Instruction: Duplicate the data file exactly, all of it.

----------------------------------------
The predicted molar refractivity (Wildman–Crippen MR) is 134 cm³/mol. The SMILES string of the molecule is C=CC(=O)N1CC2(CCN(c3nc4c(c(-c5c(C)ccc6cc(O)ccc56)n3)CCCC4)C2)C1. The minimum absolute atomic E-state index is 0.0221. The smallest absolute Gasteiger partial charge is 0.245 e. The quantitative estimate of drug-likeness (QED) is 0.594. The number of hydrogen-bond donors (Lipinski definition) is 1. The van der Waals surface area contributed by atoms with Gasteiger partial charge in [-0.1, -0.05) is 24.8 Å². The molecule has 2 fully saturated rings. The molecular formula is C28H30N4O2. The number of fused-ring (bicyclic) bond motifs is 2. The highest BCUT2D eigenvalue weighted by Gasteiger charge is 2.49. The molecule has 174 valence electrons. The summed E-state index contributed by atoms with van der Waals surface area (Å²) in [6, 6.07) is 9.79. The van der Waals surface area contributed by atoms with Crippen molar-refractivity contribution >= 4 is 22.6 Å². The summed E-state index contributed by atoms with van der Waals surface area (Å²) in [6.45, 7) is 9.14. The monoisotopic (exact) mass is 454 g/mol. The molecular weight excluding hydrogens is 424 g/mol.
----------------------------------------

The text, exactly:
The predicted molar refractivity (Wildman–Crippen MR) is 134 cm³/mol. The SMILES string of the molecule is C=CC(=O)N1CC2(CCN(c3nc4c(c(-c5c(C)ccc6cc(O)ccc56)n3)CCCC4)C2)C1. The minimum absolute atomic E-state index is 0.0221. The smallest absolute Gasteiger partial charge is 0.245 e. The quantitative estimate of drug-likeness (QED) is 0.594. The number of hydrogen-bond donors (Lipinski definition) is 1. The van der Waals surface area contributed by atoms with Gasteiger partial charge in [-0.1, -0.05) is 24.8 Å². The molecule has 2 fully saturated rings. The molecular formula is C28H30N4O2. The number of fused-ring (bicyclic) bond motifs is 2. The highest BCUT2D eigenvalue weighted by Gasteiger charge is 2.49. The molecule has 174 valence electrons. The summed E-state index contributed by atoms with van der Waals surface area (Å²) in [6, 6.07) is 9.79. The van der Waals surface area contributed by atoms with Crippen molar-refractivity contribution >= 4 is 22.6 Å². The summed E-state index contributed by atoms with van der Waals surface area (Å²) in [6.45, 7) is 9.14. The monoisotopic (exact) mass is 454 g/mol. The molecular weight excluding hydrogens is 424 g/mol.